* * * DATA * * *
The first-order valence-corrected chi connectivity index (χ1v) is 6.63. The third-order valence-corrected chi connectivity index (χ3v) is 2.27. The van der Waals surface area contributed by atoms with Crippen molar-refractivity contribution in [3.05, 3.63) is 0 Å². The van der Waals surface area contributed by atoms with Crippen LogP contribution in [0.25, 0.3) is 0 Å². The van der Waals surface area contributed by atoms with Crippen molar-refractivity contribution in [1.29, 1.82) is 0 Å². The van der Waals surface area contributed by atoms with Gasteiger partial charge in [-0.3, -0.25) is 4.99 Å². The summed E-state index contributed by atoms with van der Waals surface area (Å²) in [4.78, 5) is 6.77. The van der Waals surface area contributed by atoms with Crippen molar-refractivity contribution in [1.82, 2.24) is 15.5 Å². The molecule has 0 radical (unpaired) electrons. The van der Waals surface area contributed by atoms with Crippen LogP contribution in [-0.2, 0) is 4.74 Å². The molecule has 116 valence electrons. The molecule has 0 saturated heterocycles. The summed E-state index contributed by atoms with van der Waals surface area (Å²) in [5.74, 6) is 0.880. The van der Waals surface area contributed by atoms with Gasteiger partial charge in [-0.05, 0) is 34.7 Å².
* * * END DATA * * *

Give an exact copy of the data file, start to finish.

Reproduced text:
The first-order valence-corrected chi connectivity index (χ1v) is 6.63. The third-order valence-corrected chi connectivity index (χ3v) is 2.27. The van der Waals surface area contributed by atoms with Crippen molar-refractivity contribution in [3.05, 3.63) is 0 Å². The van der Waals surface area contributed by atoms with Crippen LogP contribution in [0.25, 0.3) is 0 Å². The van der Waals surface area contributed by atoms with Crippen molar-refractivity contribution in [1.29, 1.82) is 0 Å². The van der Waals surface area contributed by atoms with Gasteiger partial charge in [-0.3, -0.25) is 4.99 Å². The summed E-state index contributed by atoms with van der Waals surface area (Å²) in [4.78, 5) is 6.77. The van der Waals surface area contributed by atoms with Crippen molar-refractivity contribution in [1.82, 2.24) is 15.5 Å². The molecule has 0 radical (unpaired) electrons. The van der Waals surface area contributed by atoms with Crippen LogP contribution in [-0.2, 0) is 4.74 Å². The molecule has 116 valence electrons. The molecule has 0 saturated heterocycles. The summed E-state index contributed by atoms with van der Waals surface area (Å²) in [5.74, 6) is 0.880. The van der Waals surface area contributed by atoms with Gasteiger partial charge in [-0.05, 0) is 34.7 Å².